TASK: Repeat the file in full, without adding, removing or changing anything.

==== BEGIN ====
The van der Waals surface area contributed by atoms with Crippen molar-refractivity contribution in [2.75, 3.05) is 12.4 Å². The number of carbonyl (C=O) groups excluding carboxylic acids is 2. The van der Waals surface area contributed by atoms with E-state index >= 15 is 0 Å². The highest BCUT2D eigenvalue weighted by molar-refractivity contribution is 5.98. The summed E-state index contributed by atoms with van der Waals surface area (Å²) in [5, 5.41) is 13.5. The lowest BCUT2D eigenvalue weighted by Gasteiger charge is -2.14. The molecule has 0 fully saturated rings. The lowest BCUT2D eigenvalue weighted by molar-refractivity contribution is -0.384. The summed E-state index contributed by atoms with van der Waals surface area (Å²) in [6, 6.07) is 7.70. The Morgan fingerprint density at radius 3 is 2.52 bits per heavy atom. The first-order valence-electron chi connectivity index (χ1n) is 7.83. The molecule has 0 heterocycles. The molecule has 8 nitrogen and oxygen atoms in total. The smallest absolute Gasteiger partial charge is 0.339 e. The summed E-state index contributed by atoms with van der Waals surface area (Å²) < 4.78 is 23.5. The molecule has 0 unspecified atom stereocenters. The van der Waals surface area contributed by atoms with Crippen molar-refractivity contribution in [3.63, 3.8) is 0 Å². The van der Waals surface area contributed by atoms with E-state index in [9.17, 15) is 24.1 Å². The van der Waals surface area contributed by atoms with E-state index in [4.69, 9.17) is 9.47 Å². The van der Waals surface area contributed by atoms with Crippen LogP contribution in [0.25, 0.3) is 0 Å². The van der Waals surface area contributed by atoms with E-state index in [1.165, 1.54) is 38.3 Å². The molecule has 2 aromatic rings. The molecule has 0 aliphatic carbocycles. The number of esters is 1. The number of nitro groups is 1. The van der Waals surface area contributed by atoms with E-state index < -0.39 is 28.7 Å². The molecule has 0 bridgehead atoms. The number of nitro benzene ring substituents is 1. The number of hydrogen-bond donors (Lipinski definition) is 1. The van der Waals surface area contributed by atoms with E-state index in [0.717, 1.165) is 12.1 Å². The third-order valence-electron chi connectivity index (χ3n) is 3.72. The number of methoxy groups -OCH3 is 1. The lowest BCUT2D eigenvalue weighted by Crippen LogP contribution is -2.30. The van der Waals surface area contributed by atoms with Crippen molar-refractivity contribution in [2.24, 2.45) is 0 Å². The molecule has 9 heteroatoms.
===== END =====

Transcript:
The van der Waals surface area contributed by atoms with Crippen molar-refractivity contribution in [2.75, 3.05) is 12.4 Å². The number of carbonyl (C=O) groups excluding carboxylic acids is 2. The van der Waals surface area contributed by atoms with E-state index >= 15 is 0 Å². The highest BCUT2D eigenvalue weighted by molar-refractivity contribution is 5.98. The summed E-state index contributed by atoms with van der Waals surface area (Å²) in [5, 5.41) is 13.5. The lowest BCUT2D eigenvalue weighted by Gasteiger charge is -2.14. The molecule has 0 fully saturated rings. The lowest BCUT2D eigenvalue weighted by molar-refractivity contribution is -0.384. The summed E-state index contributed by atoms with van der Waals surface area (Å²) in [6, 6.07) is 7.70. The Morgan fingerprint density at radius 3 is 2.52 bits per heavy atom. The first-order valence-electron chi connectivity index (χ1n) is 7.83. The molecule has 0 heterocycles. The molecule has 8 nitrogen and oxygen atoms in total. The smallest absolute Gasteiger partial charge is 0.339 e. The summed E-state index contributed by atoms with van der Waals surface area (Å²) < 4.78 is 23.5. The molecule has 0 unspecified atom stereocenters. The van der Waals surface area contributed by atoms with Crippen molar-refractivity contribution in [3.63, 3.8) is 0 Å². The van der Waals surface area contributed by atoms with E-state index in [9.17, 15) is 24.1 Å². The van der Waals surface area contributed by atoms with E-state index in [4.69, 9.17) is 9.47 Å². The van der Waals surface area contributed by atoms with Crippen LogP contribution in [0.25, 0.3) is 0 Å². The van der Waals surface area contributed by atoms with E-state index in [1.165, 1.54) is 38.3 Å². The molecule has 2 aromatic rings. The molecule has 0 aliphatic carbocycles. The number of esters is 1. The number of nitro groups is 1. The van der Waals surface area contributed by atoms with E-state index < -0.39 is 28.7 Å². The molecule has 0 bridgehead atoms. The number of nitro benzene ring substituents is 1. The number of hydrogen-bond donors (Lipinski definition) is 1. The van der Waals surface area contributed by atoms with E-state index in [0.717, 1.165) is 12.1 Å². The third-order valence-electron chi connectivity index (χ3n) is 3.72. The number of methoxy groups -OCH3 is 1. The lowest BCUT2D eigenvalue weighted by Crippen LogP contribution is -2.30. The van der Waals surface area contributed by atoms with Crippen molar-refractivity contribution in [2.24, 2.45) is 0 Å². The molecule has 9 heteroatoms.